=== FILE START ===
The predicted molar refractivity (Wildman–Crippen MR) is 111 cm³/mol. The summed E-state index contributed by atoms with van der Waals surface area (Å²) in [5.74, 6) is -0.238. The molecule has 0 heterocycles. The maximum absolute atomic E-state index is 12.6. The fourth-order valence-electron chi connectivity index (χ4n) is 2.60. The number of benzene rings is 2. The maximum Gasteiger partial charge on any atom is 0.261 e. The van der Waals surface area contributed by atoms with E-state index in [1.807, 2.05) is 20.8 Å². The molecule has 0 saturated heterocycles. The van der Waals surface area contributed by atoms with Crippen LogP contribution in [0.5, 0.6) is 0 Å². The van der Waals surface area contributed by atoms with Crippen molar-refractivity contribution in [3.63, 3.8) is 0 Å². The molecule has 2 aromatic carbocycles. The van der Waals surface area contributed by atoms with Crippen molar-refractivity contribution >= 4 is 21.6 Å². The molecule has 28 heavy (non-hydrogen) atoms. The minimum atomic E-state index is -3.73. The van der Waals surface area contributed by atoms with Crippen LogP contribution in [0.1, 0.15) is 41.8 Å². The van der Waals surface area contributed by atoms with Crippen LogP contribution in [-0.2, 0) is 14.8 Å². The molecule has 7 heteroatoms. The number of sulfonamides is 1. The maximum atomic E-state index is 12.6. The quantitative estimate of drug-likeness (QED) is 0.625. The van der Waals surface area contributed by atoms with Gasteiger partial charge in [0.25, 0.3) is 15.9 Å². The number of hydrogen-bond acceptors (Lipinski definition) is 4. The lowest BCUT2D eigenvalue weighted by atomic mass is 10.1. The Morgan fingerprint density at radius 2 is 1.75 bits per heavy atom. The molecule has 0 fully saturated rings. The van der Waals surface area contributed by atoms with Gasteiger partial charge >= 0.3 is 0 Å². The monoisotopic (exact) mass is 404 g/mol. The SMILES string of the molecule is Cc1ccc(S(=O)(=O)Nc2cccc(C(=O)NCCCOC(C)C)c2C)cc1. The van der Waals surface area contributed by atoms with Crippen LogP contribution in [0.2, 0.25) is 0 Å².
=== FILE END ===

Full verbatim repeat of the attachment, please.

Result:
The predicted molar refractivity (Wildman–Crippen MR) is 111 cm³/mol. The summed E-state index contributed by atoms with van der Waals surface area (Å²) in [5.74, 6) is -0.238. The molecule has 0 heterocycles. The maximum absolute atomic E-state index is 12.6. The fourth-order valence-electron chi connectivity index (χ4n) is 2.60. The number of benzene rings is 2. The maximum Gasteiger partial charge on any atom is 0.261 e. The van der Waals surface area contributed by atoms with E-state index in [1.807, 2.05) is 20.8 Å². The molecule has 0 saturated heterocycles. The van der Waals surface area contributed by atoms with Crippen LogP contribution in [0.5, 0.6) is 0 Å². The van der Waals surface area contributed by atoms with Crippen molar-refractivity contribution in [3.63, 3.8) is 0 Å². The molecule has 2 aromatic carbocycles. The van der Waals surface area contributed by atoms with Crippen molar-refractivity contribution >= 4 is 21.6 Å². The molecule has 28 heavy (non-hydrogen) atoms. The minimum atomic E-state index is -3.73. The van der Waals surface area contributed by atoms with Crippen LogP contribution in [0.1, 0.15) is 41.8 Å². The van der Waals surface area contributed by atoms with Crippen LogP contribution in [-0.2, 0) is 14.8 Å². The molecule has 7 heteroatoms. The number of sulfonamides is 1. The maximum atomic E-state index is 12.6. The quantitative estimate of drug-likeness (QED) is 0.625. The van der Waals surface area contributed by atoms with Gasteiger partial charge in [0.25, 0.3) is 15.9 Å². The number of hydrogen-bond acceptors (Lipinski definition) is 4. The lowest BCUT2D eigenvalue weighted by atomic mass is 10.1. The Morgan fingerprint density at radius 2 is 1.75 bits per heavy atom. The molecule has 0 fully saturated rings. The van der Waals surface area contributed by atoms with Gasteiger partial charge >= 0.3 is 0 Å². The monoisotopic (exact) mass is 404 g/mol. The SMILES string of the molecule is Cc1ccc(S(=O)(=O)Nc2cccc(C(=O)NCCCOC(C)C)c2C)cc1. The van der Waals surface area contributed by atoms with Crippen LogP contribution in [0.2, 0.25) is 0 Å².